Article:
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I agree. The canonization of Moirhaime as “the guy who cared about the community above all else” around here borders on cultish. He admitted outright that he didn’t think a WoW MMO was going to do the business it did…but when Vanilla launched and shattered every expectation at an unprecedented scale, he saw the dollar signs written on the wall and went right for them.

But hindsight is 20/20 and he’s allowed to look back on the decisions they made and be critical.

One post wonder - how did you manage to reply to someone from 3 months ago. Are they even still playing?

I grew up on Bleeding Hollow as well. I used to know all of the big names before everything got shared. And if you ticked someone off, it was entirely possible to get blacklisted back then, because the community was so tight knit.

Want to socialize? Find a guild. Also, nothing is stopping players from saying hello to each other, carrying out a conversation or even emoting. The game itself isn’t antisocial, it’s the attitudes of the players themselves (example, crap-talking players during cross realm battlegrounds).

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Mike Morhaime has apparently never tried to find a group as one of the untermenschen he allowed Jeff and Alex to create with their hatred of hybrid classes during the first third of the game’s lifespan.

Tell him to try getting into a serious guild as Ret or Enhancement in WoW Classic and report back with the results. There’s nothing “social” about becoming a pariah because of what you picked on the character select screen.

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Let me tell you something, the players do in fact change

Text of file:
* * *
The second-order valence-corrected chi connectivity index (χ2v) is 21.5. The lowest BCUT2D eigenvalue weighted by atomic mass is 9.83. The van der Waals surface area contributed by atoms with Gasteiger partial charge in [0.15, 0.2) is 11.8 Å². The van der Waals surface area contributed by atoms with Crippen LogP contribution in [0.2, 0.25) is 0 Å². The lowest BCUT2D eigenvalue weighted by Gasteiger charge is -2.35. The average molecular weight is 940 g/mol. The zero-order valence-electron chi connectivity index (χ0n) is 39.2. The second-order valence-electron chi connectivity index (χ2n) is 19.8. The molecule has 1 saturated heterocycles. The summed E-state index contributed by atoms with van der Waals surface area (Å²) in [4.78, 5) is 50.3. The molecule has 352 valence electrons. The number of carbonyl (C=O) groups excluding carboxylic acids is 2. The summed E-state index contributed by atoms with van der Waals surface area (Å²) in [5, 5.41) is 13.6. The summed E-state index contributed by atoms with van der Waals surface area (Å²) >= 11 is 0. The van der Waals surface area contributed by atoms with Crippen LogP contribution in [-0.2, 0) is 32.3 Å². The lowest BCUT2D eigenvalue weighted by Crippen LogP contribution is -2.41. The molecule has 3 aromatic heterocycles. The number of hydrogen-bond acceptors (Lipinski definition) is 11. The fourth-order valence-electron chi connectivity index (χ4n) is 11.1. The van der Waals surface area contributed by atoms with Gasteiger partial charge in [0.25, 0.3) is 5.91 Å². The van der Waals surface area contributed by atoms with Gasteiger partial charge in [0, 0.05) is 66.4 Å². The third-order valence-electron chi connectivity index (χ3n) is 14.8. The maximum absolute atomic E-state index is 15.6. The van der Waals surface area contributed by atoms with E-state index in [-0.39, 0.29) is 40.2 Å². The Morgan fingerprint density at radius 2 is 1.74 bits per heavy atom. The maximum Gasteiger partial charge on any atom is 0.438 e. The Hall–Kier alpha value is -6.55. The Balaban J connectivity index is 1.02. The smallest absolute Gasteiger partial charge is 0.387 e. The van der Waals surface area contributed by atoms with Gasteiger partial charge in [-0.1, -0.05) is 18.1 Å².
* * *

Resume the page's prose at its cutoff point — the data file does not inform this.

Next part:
people leave and new people join

people like my brother that played in classic up to wrath left wow, he was more outspoken and more friendly to strangers

people like me joined (i joined in legion), i dont generally talk to people since im more closed off, the only reason i joined my amazing guild that i met some good friends is because i popped a joke in trade chat and they invited me, but i only started talking to them in guild when i got used to them and that was only a while after i was invited

so yes, the people do indeed change, not everyone played in classic - wrath, not everyone joined in legion

in short: people are different, everyone has their own perspective, just because YOU are the same doesnt mean everyone else is, just because I am different doesnt mean everyone else is

Exactly, the OP is reading into Mike’s response. Mike it talking about changes that required you to “play with the SAME group of people over and over”. Mike says that he feels it “takes away some of the reason for some people of why they play”.

The key take away is that Blizzard realize the affect. But still, since they have not changed, value accessibility over catering to a minor group. The Moderator goes on to point this issue of accessibility is not a WoW or Blizzard issue; it is an industry issue. Which in my assessment is a result of changing demographics and preferences. Wow is wise to not force socialization on people; it is better to provide ways to people to socialize who still want to pursue this but offer more accessibility as a whole.

This person gets it.